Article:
Dining For Dummies: Spring Produce in Dallas/Fort Worth

Oh, springtime. You’re my blue sky; you’re my sunny day. Turn your love my way! Despite the cooler than usual springtime temperatures, restaurants in North Texas are incorporating spring produce into their menus. Fort Worth restaurant AF+B just released a new spring menu, with a few items that left me scratching my head. As you can see below, it wasn’t alone. Aiming to make you look a little smarter at your next springtime dinner club, here are a few springtime produce items demystified.

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Dining for Dummies: Asian Market Edition

The April issue of D Magazine is a food lover’s paradise. One feature included information on local ethnic markets. In an effort to help you decipher the guide, here is a run-down of some foods that were included in the feature. I’ll start with the Asian markets.

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Dining for Dummies: Italian Edition

I don’t like tomato sauce. Not that I’ve gotten that off my chest, I feel much better. Yes, that means I don’t like traditional, red sauce pizza, spaghetti with tomato sauce, or lasagna. You can imagine what a minefield dining at Italian restaurants is, then. The menus are always terrifying. Even if you, like most normal people, like tomato sauce, Italian menus still can be daunting. Let’s fix that.

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Dining for Dummies: The Oak Edition

Oak’s winter menu is definitely way smarter than I am. Loads of questions popped up when I took a peek at the current menu. What, exactly, is gastrique? Farro? Harissa? For those who didn’t, or don’t, have a clue, but couldn’t bring themselves to admit their lack of gastro-knowledge, that’s why we’re here. Let’s get started.

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Trinity Groves Plans Construction Phase II, May Include an Additional Six New Restaurants

Dallas’ Economic Development Committee met this morning at Dallas City Hall, and Trinity Groves was on the agenda, specifically TIF (tax increment financing) reimbursements related to Phase II of the Trinity Groves project.

“They’ll be widening sidewalks and redeveloping two of the vacant buildings,” explained Karl Zavitkovsky, Director of Office of Economic Development for the City of Dallas.

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Dining for Dummies: Words You Think You Know, But Really Don’t

On a recent trip to Nashville, I ate at a really tasty restaurant. Only problem: When I got there, I looked at the menu and froze. I couldn’t order. I had no idea what one single dish on the menu was in its entirety. I asked the waiter approximately 63 questions. To my surprise, he wasn’t irritated, and in fact, said he appreciated me asking beforehand, rather than ordering and complaining after-the-fact. He also mentioned that he thinks many diners are embarrassed to ask. In the age of “everyone’s a food critic,” people don’t ask their servers the right questions out of fear of revealing what they don’t know. I don’t fall into that camp. I want to know.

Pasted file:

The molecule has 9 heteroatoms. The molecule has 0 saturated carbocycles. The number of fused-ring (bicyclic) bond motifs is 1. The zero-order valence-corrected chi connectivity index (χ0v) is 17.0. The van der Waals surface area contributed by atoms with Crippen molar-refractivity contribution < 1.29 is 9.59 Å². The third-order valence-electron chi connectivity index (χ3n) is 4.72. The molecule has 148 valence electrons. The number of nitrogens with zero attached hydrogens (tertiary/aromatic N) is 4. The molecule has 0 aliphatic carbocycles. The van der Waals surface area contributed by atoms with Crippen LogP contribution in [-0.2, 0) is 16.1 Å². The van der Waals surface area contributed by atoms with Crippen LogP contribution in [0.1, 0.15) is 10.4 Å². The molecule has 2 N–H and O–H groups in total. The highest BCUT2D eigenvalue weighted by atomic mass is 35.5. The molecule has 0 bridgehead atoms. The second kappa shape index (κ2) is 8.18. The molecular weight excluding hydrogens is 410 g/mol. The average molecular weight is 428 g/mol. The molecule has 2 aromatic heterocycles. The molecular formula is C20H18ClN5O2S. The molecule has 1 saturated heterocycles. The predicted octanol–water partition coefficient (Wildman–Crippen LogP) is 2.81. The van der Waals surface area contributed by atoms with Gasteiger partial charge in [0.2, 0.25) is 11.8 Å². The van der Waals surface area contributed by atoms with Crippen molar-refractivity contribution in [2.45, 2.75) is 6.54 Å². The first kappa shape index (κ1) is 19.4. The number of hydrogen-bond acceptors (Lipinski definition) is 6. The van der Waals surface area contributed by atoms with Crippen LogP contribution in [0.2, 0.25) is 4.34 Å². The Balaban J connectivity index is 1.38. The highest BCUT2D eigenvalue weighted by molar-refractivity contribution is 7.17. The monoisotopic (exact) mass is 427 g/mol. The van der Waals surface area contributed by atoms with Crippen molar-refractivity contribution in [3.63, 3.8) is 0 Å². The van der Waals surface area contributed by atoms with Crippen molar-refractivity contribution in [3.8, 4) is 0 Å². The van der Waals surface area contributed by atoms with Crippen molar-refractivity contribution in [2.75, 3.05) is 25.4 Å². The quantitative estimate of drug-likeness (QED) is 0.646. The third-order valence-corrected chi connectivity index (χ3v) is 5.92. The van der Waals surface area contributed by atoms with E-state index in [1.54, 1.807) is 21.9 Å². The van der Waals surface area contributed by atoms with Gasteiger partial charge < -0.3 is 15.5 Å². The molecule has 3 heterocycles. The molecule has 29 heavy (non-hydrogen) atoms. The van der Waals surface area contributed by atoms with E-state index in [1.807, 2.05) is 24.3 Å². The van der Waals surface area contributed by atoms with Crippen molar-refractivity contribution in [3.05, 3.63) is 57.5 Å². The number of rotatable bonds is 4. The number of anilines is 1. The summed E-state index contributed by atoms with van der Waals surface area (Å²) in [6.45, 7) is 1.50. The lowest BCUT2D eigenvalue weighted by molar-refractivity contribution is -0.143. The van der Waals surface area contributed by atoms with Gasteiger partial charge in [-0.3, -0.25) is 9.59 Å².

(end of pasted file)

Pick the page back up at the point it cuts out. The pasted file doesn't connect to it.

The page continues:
For those of you like me, here’s all you ever wanted to know about dining but didn’t want to ask. Without further adieu:

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Unrefined, a Gluten-Free Bakery, Opens Two More Locations

Four years ago, mother-and-daughter duo Anne Hoyt and Taylor Nicholson opened Unrefined Bakery on Buckner Boulevard with a huge leap of faith. They didn’t have any formal culinary training and used only word-of-mouth and grassroots marketing. Such efforts have proved fruitful, as the flagship bakery is now one of three locations, with new stores recently opening in the old Society Bakery spot on Greenville Avenue and in Frisco.

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Joel Salatin Preaches at Urban Acres’ Second Annual Steward’s Dinner

Urban Acres transformed its nondescript warehouse into a fair-themed event space for its 2nd Annual Steward’s Dinner on Tuesday night. While the true focuses were the creative dishes prepared by local chefs and a much-anticipated talk by farmer Joel Salatin, the décor set the stage for a fun evening. With a face painter and a man on stilts, nothing could go wrong. A sign greeting attendees proclaimed the dinner a “No Waste Event.” Urban Acres takes sustainability seriously. The theme ran throughout the evening with constant reminders that everything was compostable or recyclable.

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